World of Touring

Our Story

The origins

From its foundation in 1926 Carrozzeria Touring immediately gained important commissions from premier manufacturers like Alfa Romeo and Isotta Fraschini.

Their designs were recognised with top awards at the most prestigious concours d’elegance and in just a few short years the coachbuilder’s reputation had won it orders from a wide variety of car manufacturers.

In 1931 the most illustrious concours – the Villa d’Este – witnessed a virtual clean sweep of all the top honours for Touring’s designs, including the new Flying Star styling, which dressed a number of different makes, from the comparatively humble to the very grand.

At the forefront of new design methods

Touring was always at the forefront of new design methods, and was an early adopter and licensee of the Weyman construction method, but in 1937 they changed the course of the automotive industry with the introduction of an entirely original technique for building car bodies.

A framework of thin steel tubing was attached to the chassis, providing a very light and rigid base for aluminium panelling to be applied. This new Superleggera, or super light, construction also had the benefit of allowing shapely curves and extreme aerodynamic forms, which hitherto had been impossible. Ever since, the Superleggera script has appeared on the bonnet of Touring’s designs.

The finest styling ever applied to an automobile

During this period the ultimate sports car of the day was the incredible Alfa Romeo 8C 2900, and it was Touring who was engaged to design and build the exotic coachwork for most examples.

Spider, berlinetta, road racing special or aerodynamic Le Mans coupe, all were peerless examples of the pinnacle of what could be achieved at the time, and are all rightly lauded as amongst the finest styling ever applied to an automobile.

Made for winners

Maintaining their thirst for invention, Touring was a pioneer of wind-tunnel testing, and the wind-cheating shapes produced from their research, together with lightweight panels provided successful designs for racing cars from many different manufacturers.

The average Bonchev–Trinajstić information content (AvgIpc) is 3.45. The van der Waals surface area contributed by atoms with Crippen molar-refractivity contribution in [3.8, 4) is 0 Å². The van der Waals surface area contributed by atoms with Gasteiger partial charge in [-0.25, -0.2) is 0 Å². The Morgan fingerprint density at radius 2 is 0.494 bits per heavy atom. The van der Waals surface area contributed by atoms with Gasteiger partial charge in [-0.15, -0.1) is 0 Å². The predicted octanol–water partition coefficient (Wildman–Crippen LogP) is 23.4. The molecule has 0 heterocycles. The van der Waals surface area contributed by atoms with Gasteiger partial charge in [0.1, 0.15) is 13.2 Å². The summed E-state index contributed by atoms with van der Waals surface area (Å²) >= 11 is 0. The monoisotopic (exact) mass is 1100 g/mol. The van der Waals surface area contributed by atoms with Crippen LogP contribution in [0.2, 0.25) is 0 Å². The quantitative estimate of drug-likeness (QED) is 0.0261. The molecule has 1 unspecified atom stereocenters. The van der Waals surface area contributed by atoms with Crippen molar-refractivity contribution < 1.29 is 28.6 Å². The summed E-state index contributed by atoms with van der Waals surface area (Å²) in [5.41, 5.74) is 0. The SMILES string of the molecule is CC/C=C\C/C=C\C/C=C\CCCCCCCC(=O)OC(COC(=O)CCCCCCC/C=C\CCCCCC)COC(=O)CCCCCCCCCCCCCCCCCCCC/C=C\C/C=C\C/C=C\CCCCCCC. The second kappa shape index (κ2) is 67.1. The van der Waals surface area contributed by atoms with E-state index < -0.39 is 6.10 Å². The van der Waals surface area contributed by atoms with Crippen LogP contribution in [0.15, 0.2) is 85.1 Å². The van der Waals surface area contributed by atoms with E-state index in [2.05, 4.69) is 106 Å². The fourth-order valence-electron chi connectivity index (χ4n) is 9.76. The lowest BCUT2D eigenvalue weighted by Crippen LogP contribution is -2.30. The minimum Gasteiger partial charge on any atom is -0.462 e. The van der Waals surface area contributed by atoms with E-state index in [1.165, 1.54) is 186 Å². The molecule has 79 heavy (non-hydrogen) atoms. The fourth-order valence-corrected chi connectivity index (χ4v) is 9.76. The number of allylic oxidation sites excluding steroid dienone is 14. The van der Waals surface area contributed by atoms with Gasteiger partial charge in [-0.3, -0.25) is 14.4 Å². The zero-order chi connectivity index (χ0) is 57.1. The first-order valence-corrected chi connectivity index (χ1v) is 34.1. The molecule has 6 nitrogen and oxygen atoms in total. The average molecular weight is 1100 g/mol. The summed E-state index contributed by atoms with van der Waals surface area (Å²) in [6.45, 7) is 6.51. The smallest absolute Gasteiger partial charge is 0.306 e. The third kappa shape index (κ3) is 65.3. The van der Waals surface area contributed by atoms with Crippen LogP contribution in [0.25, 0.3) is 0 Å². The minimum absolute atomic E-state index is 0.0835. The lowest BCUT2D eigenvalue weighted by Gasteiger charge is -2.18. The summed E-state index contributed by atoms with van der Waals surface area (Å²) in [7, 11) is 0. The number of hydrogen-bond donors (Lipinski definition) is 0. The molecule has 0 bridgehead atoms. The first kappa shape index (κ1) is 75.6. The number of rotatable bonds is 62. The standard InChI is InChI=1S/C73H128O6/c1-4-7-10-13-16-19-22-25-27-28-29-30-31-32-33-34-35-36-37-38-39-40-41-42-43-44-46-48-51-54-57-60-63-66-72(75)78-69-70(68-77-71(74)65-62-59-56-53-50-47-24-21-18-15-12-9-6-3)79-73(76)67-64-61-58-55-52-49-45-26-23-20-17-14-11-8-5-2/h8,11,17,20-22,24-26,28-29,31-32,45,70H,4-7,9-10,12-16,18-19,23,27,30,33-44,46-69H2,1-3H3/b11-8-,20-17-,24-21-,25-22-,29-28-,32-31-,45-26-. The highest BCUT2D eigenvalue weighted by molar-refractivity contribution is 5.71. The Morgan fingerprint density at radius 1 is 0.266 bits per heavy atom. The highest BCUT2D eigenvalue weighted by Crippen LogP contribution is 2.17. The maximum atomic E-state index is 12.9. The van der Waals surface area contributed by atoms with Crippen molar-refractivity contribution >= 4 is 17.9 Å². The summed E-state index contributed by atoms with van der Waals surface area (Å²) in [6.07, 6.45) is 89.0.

Whilst generally known for their supremely graceful and elegant styles, what is sometimes overlooked is that Touring has also clothed more winners of major races than any other coachbuilder.

Weight is the enemy, air resistance the obstacle

The mantra which its designers followed was “weight is the enemy, air resistance the obstacle” and experimentation with the new science of aerodynamics produced some incredible shapes and highly effective race cars, such as the Alfa Romeo C52 Disco Volante which stunned everybody with its other-worldly shape in 1952 and became an instant icon of automotive design, copied by many but matched by none.

Touring meets Ferrari

After WWII a new manufacturer was making waves throughout the world with his highly successful racing cars.

He, and his cars, would go down in history for his achievements, but it was due to Touring’s coachwork that he gained his real success, and Touring became his favoured coachbuilder. His name was Enzo Ferrari.

Becoming a large-scale manufacturer

The increasing industrialisation of post-war Europe saw Touring become a larger-scale manufacturer in its own right, taking on construction of series-produced unitary body models from several manufacturers.

In fact, by the 1960s, Touring had been responsible for the coachwork of most of the European manufacturers of sports and gran turismo cars.

A place in the pantheon of greats

The remarkable array of ground-breaking designs has given Touring its place in the pantheon of greats, and its historic creations are today among the most desirable, and valuable, collector’s cars on the planet.

Today Touring has returned to its roots, creating unique bespoke automotive designs for discerning individuals with exquisite taste, or very limited production runs, built to order.